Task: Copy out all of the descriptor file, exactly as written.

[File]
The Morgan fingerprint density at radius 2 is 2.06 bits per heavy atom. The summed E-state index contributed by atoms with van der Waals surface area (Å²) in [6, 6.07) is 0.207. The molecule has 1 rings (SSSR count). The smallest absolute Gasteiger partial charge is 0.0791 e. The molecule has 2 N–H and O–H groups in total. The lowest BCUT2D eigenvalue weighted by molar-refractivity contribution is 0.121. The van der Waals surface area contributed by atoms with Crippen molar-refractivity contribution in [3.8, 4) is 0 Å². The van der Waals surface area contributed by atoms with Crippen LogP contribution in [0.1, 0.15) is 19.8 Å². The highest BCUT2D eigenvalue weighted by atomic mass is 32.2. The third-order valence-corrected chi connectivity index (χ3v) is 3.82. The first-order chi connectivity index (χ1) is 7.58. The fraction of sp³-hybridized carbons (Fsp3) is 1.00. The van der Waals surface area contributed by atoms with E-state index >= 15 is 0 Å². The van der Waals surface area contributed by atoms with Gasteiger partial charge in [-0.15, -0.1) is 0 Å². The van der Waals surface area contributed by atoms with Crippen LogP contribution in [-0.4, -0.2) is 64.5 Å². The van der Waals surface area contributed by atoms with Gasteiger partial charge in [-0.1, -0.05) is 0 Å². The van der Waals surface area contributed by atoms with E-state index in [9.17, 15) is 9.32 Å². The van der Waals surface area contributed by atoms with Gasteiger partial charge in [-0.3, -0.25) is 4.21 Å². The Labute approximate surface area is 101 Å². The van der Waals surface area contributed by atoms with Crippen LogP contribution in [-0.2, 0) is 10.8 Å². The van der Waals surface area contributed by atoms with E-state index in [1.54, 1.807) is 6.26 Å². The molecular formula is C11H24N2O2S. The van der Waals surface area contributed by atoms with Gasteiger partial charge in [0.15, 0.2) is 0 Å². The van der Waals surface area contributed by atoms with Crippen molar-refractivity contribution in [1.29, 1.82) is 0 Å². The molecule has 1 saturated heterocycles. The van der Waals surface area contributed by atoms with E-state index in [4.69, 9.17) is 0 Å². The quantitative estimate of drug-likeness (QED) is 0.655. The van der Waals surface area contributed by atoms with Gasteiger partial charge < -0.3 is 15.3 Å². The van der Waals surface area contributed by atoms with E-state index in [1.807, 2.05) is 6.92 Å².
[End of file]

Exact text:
The Morgan fingerprint density at radius 2 is 2.06 bits per heavy atom. The summed E-state index contributed by atoms with van der Waals surface area (Å²) in [6, 6.07) is 0.207. The molecule has 1 rings (SSSR count). The smallest absolute Gasteiger partial charge is 0.0791 e. The molecule has 2 N–H and O–H groups in total. The lowest BCUT2D eigenvalue weighted by molar-refractivity contribution is 0.121. The van der Waals surface area contributed by atoms with Crippen molar-refractivity contribution in [3.8, 4) is 0 Å². The van der Waals surface area contributed by atoms with Crippen LogP contribution in [0.1, 0.15) is 19.8 Å². The highest BCUT2D eigenvalue weighted by atomic mass is 32.2. The third-order valence-corrected chi connectivity index (χ3v) is 3.82. The first-order chi connectivity index (χ1) is 7.58. The fraction of sp³-hybridized carbons (Fsp3) is 1.00. The van der Waals surface area contributed by atoms with E-state index >= 15 is 0 Å². The van der Waals surface area contributed by atoms with Gasteiger partial charge in [-0.15, -0.1) is 0 Å². The van der Waals surface area contributed by atoms with Crippen LogP contribution in [-0.4, -0.2) is 64.5 Å². The van der Waals surface area contributed by atoms with Gasteiger partial charge in [-0.1, -0.05) is 0 Å². The van der Waals surface area contributed by atoms with E-state index in [9.17, 15) is 9.32 Å². The van der Waals surface area contributed by atoms with Gasteiger partial charge in [-0.3, -0.25) is 4.21 Å². The Labute approximate surface area is 101 Å². The van der Waals surface area contributed by atoms with Crippen LogP contribution in [-0.2, 0) is 10.8 Å². The van der Waals surface area contributed by atoms with E-state index in [1.54, 1.807) is 6.26 Å². The molecular formula is C11H24N2O2S. The van der Waals surface area contributed by atoms with Gasteiger partial charge in [0.15, 0.2) is 0 Å². The van der Waals surface area contributed by atoms with Crippen molar-refractivity contribution in [1.29, 1.82) is 0 Å². The molecule has 1 saturated heterocycles. The van der Waals surface area contributed by atoms with E-state index in [4.69, 9.17) is 0 Å². The quantitative estimate of drug-likeness (QED) is 0.655. The van der Waals surface area contributed by atoms with Gasteiger partial charge < -0.3 is 15.3 Å². The van der Waals surface area contributed by atoms with E-state index in [1.807, 2.05) is 6.92 Å².